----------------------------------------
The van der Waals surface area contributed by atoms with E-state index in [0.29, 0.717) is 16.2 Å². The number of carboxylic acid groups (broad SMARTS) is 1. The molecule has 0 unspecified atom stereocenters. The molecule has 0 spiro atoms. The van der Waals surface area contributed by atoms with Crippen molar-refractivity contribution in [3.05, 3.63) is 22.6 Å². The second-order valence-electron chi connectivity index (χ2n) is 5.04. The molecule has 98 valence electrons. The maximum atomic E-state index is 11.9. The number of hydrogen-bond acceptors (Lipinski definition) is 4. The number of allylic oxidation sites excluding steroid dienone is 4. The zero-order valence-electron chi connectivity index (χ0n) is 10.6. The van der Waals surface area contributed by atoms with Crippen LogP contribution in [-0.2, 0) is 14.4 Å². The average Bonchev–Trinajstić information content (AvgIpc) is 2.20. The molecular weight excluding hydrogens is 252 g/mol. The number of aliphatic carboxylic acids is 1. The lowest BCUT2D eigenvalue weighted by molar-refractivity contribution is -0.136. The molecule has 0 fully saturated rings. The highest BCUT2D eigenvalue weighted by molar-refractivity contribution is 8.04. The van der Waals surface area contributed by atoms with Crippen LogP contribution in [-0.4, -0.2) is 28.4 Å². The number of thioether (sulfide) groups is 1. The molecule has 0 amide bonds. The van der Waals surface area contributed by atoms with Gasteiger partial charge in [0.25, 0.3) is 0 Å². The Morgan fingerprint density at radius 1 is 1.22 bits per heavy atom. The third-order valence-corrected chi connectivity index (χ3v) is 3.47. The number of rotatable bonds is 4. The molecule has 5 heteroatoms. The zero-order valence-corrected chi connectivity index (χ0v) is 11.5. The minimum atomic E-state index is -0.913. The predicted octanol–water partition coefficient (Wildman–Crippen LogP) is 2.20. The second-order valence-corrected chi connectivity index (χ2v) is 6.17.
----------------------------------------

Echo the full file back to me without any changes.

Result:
The van der Waals surface area contributed by atoms with E-state index in [0.29, 0.717) is 16.2 Å². The number of carboxylic acid groups (broad SMARTS) is 1. The molecule has 0 unspecified atom stereocenters. The molecule has 0 spiro atoms. The van der Waals surface area contributed by atoms with Crippen molar-refractivity contribution in [3.05, 3.63) is 22.6 Å². The second-order valence-electron chi connectivity index (χ2n) is 5.04. The molecule has 98 valence electrons. The maximum atomic E-state index is 11.9. The number of hydrogen-bond acceptors (Lipinski definition) is 4. The number of allylic oxidation sites excluding steroid dienone is 4. The zero-order valence-electron chi connectivity index (χ0n) is 10.6. The van der Waals surface area contributed by atoms with Crippen LogP contribution in [-0.2, 0) is 14.4 Å². The average Bonchev–Trinajstić information content (AvgIpc) is 2.20. The molecular weight excluding hydrogens is 252 g/mol. The number of aliphatic carboxylic acids is 1. The lowest BCUT2D eigenvalue weighted by molar-refractivity contribution is -0.136. The molecule has 0 fully saturated rings. The highest BCUT2D eigenvalue weighted by molar-refractivity contribution is 8.04. The van der Waals surface area contributed by atoms with Crippen LogP contribution in [-0.4, -0.2) is 28.4 Å². The number of thioether (sulfide) groups is 1. The molecule has 0 amide bonds. The van der Waals surface area contributed by atoms with Gasteiger partial charge in [0.25, 0.3) is 0 Å². The Morgan fingerprint density at radius 1 is 1.22 bits per heavy atom. The third-order valence-corrected chi connectivity index (χ3v) is 3.47. The number of rotatable bonds is 4. The molecule has 5 heteroatoms. The zero-order valence-corrected chi connectivity index (χ0v) is 11.5. The minimum atomic E-state index is -0.913. The predicted octanol–water partition coefficient (Wildman–Crippen LogP) is 2.20. The second-order valence-corrected chi connectivity index (χ2v) is 6.17.